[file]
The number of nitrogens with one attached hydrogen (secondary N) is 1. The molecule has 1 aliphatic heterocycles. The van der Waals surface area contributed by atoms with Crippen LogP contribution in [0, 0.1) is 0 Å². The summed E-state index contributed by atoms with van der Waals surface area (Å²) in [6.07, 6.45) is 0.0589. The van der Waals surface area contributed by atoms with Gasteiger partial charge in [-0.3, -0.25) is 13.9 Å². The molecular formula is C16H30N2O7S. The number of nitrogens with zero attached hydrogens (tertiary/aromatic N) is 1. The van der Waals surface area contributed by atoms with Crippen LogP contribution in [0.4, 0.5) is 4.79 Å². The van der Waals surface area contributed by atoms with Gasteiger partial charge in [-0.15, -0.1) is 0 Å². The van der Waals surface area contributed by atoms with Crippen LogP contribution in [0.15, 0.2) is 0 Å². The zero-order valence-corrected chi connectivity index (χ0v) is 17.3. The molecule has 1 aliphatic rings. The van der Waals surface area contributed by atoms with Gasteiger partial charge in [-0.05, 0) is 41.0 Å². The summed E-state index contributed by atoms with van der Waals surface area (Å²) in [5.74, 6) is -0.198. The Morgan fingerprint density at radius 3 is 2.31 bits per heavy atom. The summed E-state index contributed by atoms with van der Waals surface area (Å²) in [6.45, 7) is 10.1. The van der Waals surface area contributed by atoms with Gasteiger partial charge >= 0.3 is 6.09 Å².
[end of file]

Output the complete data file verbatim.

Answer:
The number of nitrogens with one attached hydrogen (secondary N) is 1. The molecule has 1 aliphatic heterocycles. The van der Waals surface area contributed by atoms with Crippen LogP contribution in [0, 0.1) is 0 Å². The summed E-state index contributed by atoms with van der Waals surface area (Å²) in [6.07, 6.45) is 0.0589. The van der Waals surface area contributed by atoms with Gasteiger partial charge in [-0.3, -0.25) is 13.9 Å². The molecular formula is C16H30N2O7S. The number of nitrogens with zero attached hydrogens (tertiary/aromatic N) is 1. The van der Waals surface area contributed by atoms with Crippen LogP contribution in [0.4, 0.5) is 4.79 Å². The van der Waals surface area contributed by atoms with Gasteiger partial charge in [-0.15, -0.1) is 0 Å². The van der Waals surface area contributed by atoms with Crippen LogP contribution in [0.15, 0.2) is 0 Å². The zero-order valence-corrected chi connectivity index (χ0v) is 17.3. The molecule has 1 aliphatic rings. The van der Waals surface area contributed by atoms with Gasteiger partial charge in [-0.05, 0) is 41.0 Å². The summed E-state index contributed by atoms with van der Waals surface area (Å²) in [5.74, 6) is -0.198. The Morgan fingerprint density at radius 3 is 2.31 bits per heavy atom. The summed E-state index contributed by atoms with van der Waals surface area (Å²) in [6.45, 7) is 10.1. The van der Waals surface area contributed by atoms with Gasteiger partial charge >= 0.3 is 6.09 Å².